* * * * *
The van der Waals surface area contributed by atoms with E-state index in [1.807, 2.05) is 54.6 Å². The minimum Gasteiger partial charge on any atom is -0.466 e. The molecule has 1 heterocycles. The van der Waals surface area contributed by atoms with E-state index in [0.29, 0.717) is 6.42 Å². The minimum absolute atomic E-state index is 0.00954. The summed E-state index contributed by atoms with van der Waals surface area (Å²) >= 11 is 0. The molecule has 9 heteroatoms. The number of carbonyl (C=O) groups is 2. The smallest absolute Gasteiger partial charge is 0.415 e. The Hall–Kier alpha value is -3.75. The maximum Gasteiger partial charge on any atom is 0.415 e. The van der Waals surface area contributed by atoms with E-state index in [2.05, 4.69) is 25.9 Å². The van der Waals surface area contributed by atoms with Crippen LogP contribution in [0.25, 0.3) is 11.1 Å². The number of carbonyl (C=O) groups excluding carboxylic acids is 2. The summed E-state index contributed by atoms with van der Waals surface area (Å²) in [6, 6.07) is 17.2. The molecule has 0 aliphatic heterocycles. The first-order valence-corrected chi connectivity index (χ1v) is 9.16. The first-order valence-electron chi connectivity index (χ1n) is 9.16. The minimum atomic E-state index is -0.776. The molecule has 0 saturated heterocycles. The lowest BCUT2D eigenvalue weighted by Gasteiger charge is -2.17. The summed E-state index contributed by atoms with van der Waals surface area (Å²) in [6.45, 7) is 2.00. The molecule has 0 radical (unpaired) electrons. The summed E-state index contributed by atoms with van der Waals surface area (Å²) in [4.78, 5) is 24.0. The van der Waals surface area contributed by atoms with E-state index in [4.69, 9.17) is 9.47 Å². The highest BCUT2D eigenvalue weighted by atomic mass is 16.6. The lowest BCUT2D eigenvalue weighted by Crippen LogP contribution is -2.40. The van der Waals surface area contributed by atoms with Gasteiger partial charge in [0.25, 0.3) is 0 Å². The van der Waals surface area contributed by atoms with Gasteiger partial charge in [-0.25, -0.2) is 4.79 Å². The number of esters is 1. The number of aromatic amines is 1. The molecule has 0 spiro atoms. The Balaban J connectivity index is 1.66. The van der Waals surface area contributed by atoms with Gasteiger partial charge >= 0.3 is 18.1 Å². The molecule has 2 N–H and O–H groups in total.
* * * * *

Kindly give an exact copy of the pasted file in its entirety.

The van der Waals surface area contributed by atoms with E-state index in [1.807, 2.05) is 54.6 Å². The minimum Gasteiger partial charge on any atom is -0.466 e. The molecule has 1 heterocycles. The van der Waals surface area contributed by atoms with E-state index in [0.29, 0.717) is 6.42 Å². The minimum absolute atomic E-state index is 0.00954. The summed E-state index contributed by atoms with van der Waals surface area (Å²) >= 11 is 0. The molecule has 9 heteroatoms. The number of carbonyl (C=O) groups is 2. The smallest absolute Gasteiger partial charge is 0.415 e. The Hall–Kier alpha value is -3.75. The maximum Gasteiger partial charge on any atom is 0.415 e. The van der Waals surface area contributed by atoms with E-state index in [2.05, 4.69) is 25.9 Å². The van der Waals surface area contributed by atoms with Crippen LogP contribution in [0.25, 0.3) is 11.1 Å². The number of carbonyl (C=O) groups excluding carboxylic acids is 2. The summed E-state index contributed by atoms with van der Waals surface area (Å²) in [6, 6.07) is 17.2. The molecule has 0 aliphatic heterocycles. The first-order valence-corrected chi connectivity index (χ1v) is 9.16. The first-order valence-electron chi connectivity index (χ1n) is 9.16. The minimum atomic E-state index is -0.776. The molecule has 0 saturated heterocycles. The lowest BCUT2D eigenvalue weighted by Gasteiger charge is -2.17. The summed E-state index contributed by atoms with van der Waals surface area (Å²) in [6.45, 7) is 2.00. The molecule has 0 radical (unpaired) electrons. The summed E-state index contributed by atoms with van der Waals surface area (Å²) in [4.78, 5) is 24.0. The van der Waals surface area contributed by atoms with E-state index in [4.69, 9.17) is 9.47 Å². The highest BCUT2D eigenvalue weighted by atomic mass is 16.6. The lowest BCUT2D eigenvalue weighted by Crippen LogP contribution is -2.40. The van der Waals surface area contributed by atoms with Gasteiger partial charge in [0.25, 0.3) is 0 Å². The van der Waals surface area contributed by atoms with Gasteiger partial charge in [-0.25, -0.2) is 4.79 Å². The number of esters is 1. The number of aromatic amines is 1. The molecule has 0 spiro atoms. The Balaban J connectivity index is 1.66. The van der Waals surface area contributed by atoms with Gasteiger partial charge >= 0.3 is 18.1 Å². The molecule has 2 N–H and O–H groups in total.